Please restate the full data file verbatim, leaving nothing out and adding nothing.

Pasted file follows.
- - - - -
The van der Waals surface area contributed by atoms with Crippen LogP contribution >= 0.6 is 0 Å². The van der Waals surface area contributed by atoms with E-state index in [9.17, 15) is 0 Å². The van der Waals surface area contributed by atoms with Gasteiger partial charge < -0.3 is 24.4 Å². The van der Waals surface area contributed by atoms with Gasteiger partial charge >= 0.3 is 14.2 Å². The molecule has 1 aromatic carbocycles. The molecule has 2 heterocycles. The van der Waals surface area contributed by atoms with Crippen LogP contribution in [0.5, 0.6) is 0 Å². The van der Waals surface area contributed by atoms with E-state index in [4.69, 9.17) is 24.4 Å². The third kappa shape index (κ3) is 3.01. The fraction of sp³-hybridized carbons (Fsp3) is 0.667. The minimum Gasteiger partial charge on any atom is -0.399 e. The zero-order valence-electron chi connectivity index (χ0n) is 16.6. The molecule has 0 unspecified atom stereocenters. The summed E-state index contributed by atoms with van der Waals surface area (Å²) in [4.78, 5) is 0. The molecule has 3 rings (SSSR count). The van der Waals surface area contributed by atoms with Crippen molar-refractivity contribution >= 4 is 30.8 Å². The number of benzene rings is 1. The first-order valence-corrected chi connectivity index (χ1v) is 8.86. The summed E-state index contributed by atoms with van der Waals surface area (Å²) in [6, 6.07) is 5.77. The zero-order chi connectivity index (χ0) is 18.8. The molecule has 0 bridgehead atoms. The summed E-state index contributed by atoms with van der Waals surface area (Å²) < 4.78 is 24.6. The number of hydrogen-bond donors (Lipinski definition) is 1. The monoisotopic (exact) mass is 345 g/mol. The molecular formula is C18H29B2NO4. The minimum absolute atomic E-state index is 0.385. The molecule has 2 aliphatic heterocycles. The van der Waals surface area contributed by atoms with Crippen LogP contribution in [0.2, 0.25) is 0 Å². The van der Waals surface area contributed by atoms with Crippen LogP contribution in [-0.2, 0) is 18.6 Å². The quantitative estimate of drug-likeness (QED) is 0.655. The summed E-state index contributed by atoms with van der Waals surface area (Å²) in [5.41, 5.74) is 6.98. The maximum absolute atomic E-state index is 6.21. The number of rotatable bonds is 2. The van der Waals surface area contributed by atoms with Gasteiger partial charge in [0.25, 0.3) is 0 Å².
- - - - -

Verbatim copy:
The van der Waals surface area contributed by atoms with Crippen LogP contribution >= 0.6 is 0 Å². The van der Waals surface area contributed by atoms with E-state index in [9.17, 15) is 0 Å². The van der Waals surface area contributed by atoms with Gasteiger partial charge < -0.3 is 24.4 Å². The van der Waals surface area contributed by atoms with Gasteiger partial charge >= 0.3 is 14.2 Å². The molecule has 1 aromatic carbocycles. The molecule has 2 heterocycles. The van der Waals surface area contributed by atoms with Crippen LogP contribution in [0.5, 0.6) is 0 Å². The van der Waals surface area contributed by atoms with E-state index in [4.69, 9.17) is 24.4 Å². The third kappa shape index (κ3) is 3.01. The fraction of sp³-hybridized carbons (Fsp3) is 0.667. The minimum Gasteiger partial charge on any atom is -0.399 e. The zero-order valence-electron chi connectivity index (χ0n) is 16.6. The molecule has 0 unspecified atom stereocenters. The summed E-state index contributed by atoms with van der Waals surface area (Å²) in [4.78, 5) is 0. The molecule has 3 rings (SSSR count). The van der Waals surface area contributed by atoms with Crippen molar-refractivity contribution >= 4 is 30.8 Å². The number of benzene rings is 1. The first-order valence-corrected chi connectivity index (χ1v) is 8.86. The summed E-state index contributed by atoms with van der Waals surface area (Å²) in [6, 6.07) is 5.77. The zero-order chi connectivity index (χ0) is 18.8. The molecule has 0 bridgehead atoms. The summed E-state index contributed by atoms with van der Waals surface area (Å²) < 4.78 is 24.6. The number of hydrogen-bond donors (Lipinski definition) is 1. The monoisotopic (exact) mass is 345 g/mol. The molecular formula is C18H29B2NO4. The minimum absolute atomic E-state index is 0.385. The molecule has 2 aliphatic heterocycles. The van der Waals surface area contributed by atoms with Crippen LogP contribution in [0.2, 0.25) is 0 Å². The van der Waals surface area contributed by atoms with Crippen LogP contribution in [-0.2, 0) is 18.6 Å². The quantitative estimate of drug-likeness (QED) is 0.655. The summed E-state index contributed by atoms with van der Waals surface area (Å²) in [5.41, 5.74) is 6.98. The maximum absolute atomic E-state index is 6.21. The number of rotatable bonds is 2. The van der Waals surface area contributed by atoms with Gasteiger partial charge in [0.25, 0.3) is 0 Å².